There are a couple reasons why I bought Brooke Shields’s memoir There Was a Little Girl The Real Story of My Mother and Me. I grew up in the 80s and remember images of Shields, from the infamous “Nothing comes between me and my Calvins” ad to her hair perfectly coiffed to cover her breasts in “Blue Lagoon” to that child-woman face staring at me from magazine cover after magazine cover.
When I saw the book at my local store, I was curious about her story, the one behind all those images. I was also drawn in by the book’s title There Was a Little Girl. In some ways, I imagine what happened to Shields, the contradiction of being a real, emotional being beyond all those “beautiful” photographs of her, the three dimensional versus the two dimensional, is an extreme version of what happens to girls everywhere, the paradox of being seen yet not being seen at all.
In the first pages of her book, Shields writes that she wants to tell the real story about her mother. She resents the characterization of Teri Shields as an aggressive stage mom. Shields believes that her professional life saved her, it was a way for her to exist in a world beyond her mother’s frenetic one. The real danger, Shields writes, was that her mother was an alcoholic, self-medicating her depression and anxiety. Her mother was ill. Teri was loyal to Brooke, obsessed with her, and conscientious, but while those characteristics may imitate aspects of love, they aren’t real love, the kind of love that makes a child feel happy, safe, and strong. Instead, Teri used her daughter like a tranquilizer, a buffer between her and the world, a passive receptacle for her thoughts and beliefs, almost like a translator, to communicate with the outside, all the time, making Brooke think it was her choice to play that role.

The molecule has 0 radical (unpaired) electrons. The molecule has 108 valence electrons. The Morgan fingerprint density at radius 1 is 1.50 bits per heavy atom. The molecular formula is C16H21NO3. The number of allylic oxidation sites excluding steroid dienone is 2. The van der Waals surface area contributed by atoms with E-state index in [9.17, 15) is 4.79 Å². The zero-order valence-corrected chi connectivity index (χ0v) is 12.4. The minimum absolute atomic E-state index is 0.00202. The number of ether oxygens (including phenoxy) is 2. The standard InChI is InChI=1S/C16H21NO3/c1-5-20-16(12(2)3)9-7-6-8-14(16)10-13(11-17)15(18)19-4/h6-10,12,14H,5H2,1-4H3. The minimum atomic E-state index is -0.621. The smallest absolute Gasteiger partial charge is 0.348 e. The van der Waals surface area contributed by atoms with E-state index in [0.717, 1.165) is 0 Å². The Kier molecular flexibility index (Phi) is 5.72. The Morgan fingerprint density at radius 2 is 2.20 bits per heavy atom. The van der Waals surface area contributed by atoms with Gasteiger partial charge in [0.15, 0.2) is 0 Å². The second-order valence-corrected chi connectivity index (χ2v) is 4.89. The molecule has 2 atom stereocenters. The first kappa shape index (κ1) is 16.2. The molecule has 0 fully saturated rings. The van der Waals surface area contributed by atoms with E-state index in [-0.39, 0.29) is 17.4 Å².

Problems started to happen when Brooke finally took steps to become more independent. Her mother undermined or ignored these attempts, instead of supporting Brooke, took her moves personally, continuing to only see the Brooke that she wanted to see, the one who was most useful to her, the one in the photographs.
There Was a Little Girl is a sad, raw, and beautiful book about how one person’s alcoholism affects those who love her.
After a depressing day of girls gone missing at the movies, it was great to see Katniss in the lobby of the Metreon in all her glory. I cannot wait for “Mockingjay,” nor can my 11 year old daughter who devoured all of the books. The Hunger Games trilogy remains one of the only fantasy worlds where gender equality exists, and it’s a dystopia.
I admit it, I’m judging Danielle Steel’s new picture book “for little girls” by its cover: a smiling chihuahua wearing a pink bow and jewelry sitting in a purple sparkly stiletto. The book in called Pretty Minnie in Paris.
The Publisher’s Weekly blurb tells us it “will delight young fashionistas.”
Inspired by the adorable adventures of bestselling author Danielle Steel’s own Chihuahua, Pretty Minnie in Paris is the stylish, ooh la la tale of a fashionable Parisian pup out on the town. Lost backstage during a noisy, crowded fashion show, tiny Minnie is separated from her owner, the girl she loves best. Quel désastre! But chaos turns to couture when Minnie unexpectedly finds herself the star of the runway. With a dreamy Paris backdrop and an atelier full of adorable outfits, Pretty Minnie in Paris is sure to be in vogue as the season’s must-have tale for little girls—and Danielle Steel fans of all ages—who love clothing, glamour, glitter, and all things à la mode.